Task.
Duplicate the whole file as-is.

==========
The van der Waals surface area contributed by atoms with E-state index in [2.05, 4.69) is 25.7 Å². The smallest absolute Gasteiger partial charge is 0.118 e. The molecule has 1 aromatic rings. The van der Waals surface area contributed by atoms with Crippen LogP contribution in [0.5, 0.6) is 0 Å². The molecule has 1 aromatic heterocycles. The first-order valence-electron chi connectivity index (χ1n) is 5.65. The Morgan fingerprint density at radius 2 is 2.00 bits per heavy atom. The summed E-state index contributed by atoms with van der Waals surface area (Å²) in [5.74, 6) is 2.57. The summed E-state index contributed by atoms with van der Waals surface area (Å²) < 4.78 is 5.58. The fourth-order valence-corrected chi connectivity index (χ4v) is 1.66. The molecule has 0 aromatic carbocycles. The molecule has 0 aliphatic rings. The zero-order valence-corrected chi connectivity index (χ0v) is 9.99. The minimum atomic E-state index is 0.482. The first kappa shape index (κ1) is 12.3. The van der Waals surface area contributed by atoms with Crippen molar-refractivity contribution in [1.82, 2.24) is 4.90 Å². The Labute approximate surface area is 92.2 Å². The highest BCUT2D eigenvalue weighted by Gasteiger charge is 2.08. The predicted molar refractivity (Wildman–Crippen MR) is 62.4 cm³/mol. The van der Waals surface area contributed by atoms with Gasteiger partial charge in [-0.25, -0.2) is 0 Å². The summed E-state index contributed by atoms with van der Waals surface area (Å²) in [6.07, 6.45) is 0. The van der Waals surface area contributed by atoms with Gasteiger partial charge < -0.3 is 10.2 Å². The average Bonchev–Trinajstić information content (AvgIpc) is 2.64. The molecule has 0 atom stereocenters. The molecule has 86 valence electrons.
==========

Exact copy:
The van der Waals surface area contributed by atoms with E-state index in [2.05, 4.69) is 25.7 Å². The smallest absolute Gasteiger partial charge is 0.118 e. The molecule has 1 aromatic rings. The van der Waals surface area contributed by atoms with Crippen LogP contribution in [0.5, 0.6) is 0 Å². The molecule has 1 aromatic heterocycles. The first-order valence-electron chi connectivity index (χ1n) is 5.65. The Morgan fingerprint density at radius 2 is 2.00 bits per heavy atom. The summed E-state index contributed by atoms with van der Waals surface area (Å²) in [5.74, 6) is 2.57. The summed E-state index contributed by atoms with van der Waals surface area (Å²) < 4.78 is 5.58. The fourth-order valence-corrected chi connectivity index (χ4v) is 1.66. The molecule has 0 aromatic carbocycles. The molecule has 0 aliphatic rings. The zero-order valence-corrected chi connectivity index (χ0v) is 9.99. The minimum atomic E-state index is 0.482. The first kappa shape index (κ1) is 12.3. The van der Waals surface area contributed by atoms with Crippen molar-refractivity contribution in [1.82, 2.24) is 4.90 Å². The Labute approximate surface area is 92.2 Å². The highest BCUT2D eigenvalue weighted by Gasteiger charge is 2.08. The predicted molar refractivity (Wildman–Crippen MR) is 62.4 cm³/mol. The van der Waals surface area contributed by atoms with Gasteiger partial charge in [-0.25, -0.2) is 0 Å². The summed E-state index contributed by atoms with van der Waals surface area (Å²) in [6.07, 6.45) is 0. The van der Waals surface area contributed by atoms with Gasteiger partial charge < -0.3 is 10.2 Å². The average Bonchev–Trinajstić information content (AvgIpc) is 2.64. The molecule has 0 atom stereocenters. The molecule has 86 valence electrons.